October didn't wait 24 hours before delivering a surprise. It came in an envelope delivered to the New York Times containing portions of Donald Trump's tax returns, which he has been refusing to release.
Political attacks are only really damaging when they confirm an already existing narrative. Mike Dukakis was seen as too weak to be commander-in-chief when he rode in a tank with an oversized helmet, Dan Quayle was thought to be slow-witted when he misspelled "potato," and Mitt Romney was painted as a cartoon Monopoly Man before the "47 percent" tape dropped.
In what must rank among the worst weeks of any recent presidential campaign, Donald Trump managed to play into almost every one of Democrats' talking points about him.
The New York Times story alone, which both reported that Trump declared he had lost a staggering $916 million in 1995 tax forms, and that experts believe that loss could have allowed him to pay no federal income taxes for up to 18 years, fed into three lines of attack that Hillary Clinton had used to needle him in Monday's debate.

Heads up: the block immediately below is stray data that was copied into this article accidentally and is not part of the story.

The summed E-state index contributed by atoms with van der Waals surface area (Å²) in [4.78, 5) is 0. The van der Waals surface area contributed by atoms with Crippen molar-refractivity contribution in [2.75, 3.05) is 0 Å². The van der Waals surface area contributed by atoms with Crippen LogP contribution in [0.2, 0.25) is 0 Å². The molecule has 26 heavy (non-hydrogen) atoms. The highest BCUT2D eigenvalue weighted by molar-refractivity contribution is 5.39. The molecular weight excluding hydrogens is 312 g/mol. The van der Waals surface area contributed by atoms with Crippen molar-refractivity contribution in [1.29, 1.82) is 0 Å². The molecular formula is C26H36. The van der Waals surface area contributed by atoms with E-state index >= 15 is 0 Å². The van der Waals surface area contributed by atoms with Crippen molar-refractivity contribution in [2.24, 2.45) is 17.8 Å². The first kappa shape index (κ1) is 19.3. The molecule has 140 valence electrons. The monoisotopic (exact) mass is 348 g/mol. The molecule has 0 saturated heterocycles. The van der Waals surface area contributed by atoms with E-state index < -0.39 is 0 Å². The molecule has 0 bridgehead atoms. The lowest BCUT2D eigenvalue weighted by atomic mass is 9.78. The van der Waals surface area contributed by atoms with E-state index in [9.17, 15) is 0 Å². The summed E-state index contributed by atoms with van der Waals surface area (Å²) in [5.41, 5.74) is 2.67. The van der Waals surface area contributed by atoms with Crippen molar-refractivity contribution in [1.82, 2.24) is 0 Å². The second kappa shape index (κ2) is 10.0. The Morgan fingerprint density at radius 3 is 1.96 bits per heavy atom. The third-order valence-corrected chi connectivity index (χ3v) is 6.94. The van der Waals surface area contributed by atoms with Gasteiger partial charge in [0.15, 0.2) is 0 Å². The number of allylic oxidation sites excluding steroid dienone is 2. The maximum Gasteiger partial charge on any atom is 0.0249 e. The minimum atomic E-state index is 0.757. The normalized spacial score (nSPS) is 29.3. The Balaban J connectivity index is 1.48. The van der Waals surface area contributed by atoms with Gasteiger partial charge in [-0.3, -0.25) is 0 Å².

One: That his refusal to release his taxes suggested he was concealing something important. Two: That his returns might show his business acumen was overstated. Three: That he paid little or no taxes despite his vast wealth.
And it lent credence to her larger argument that Trump is a heartless scrooge who left a trail of financial destruction on his path to wealth, and who according to the Times even refused to check off a box on his tax form to donate to a veterans' memorial fund.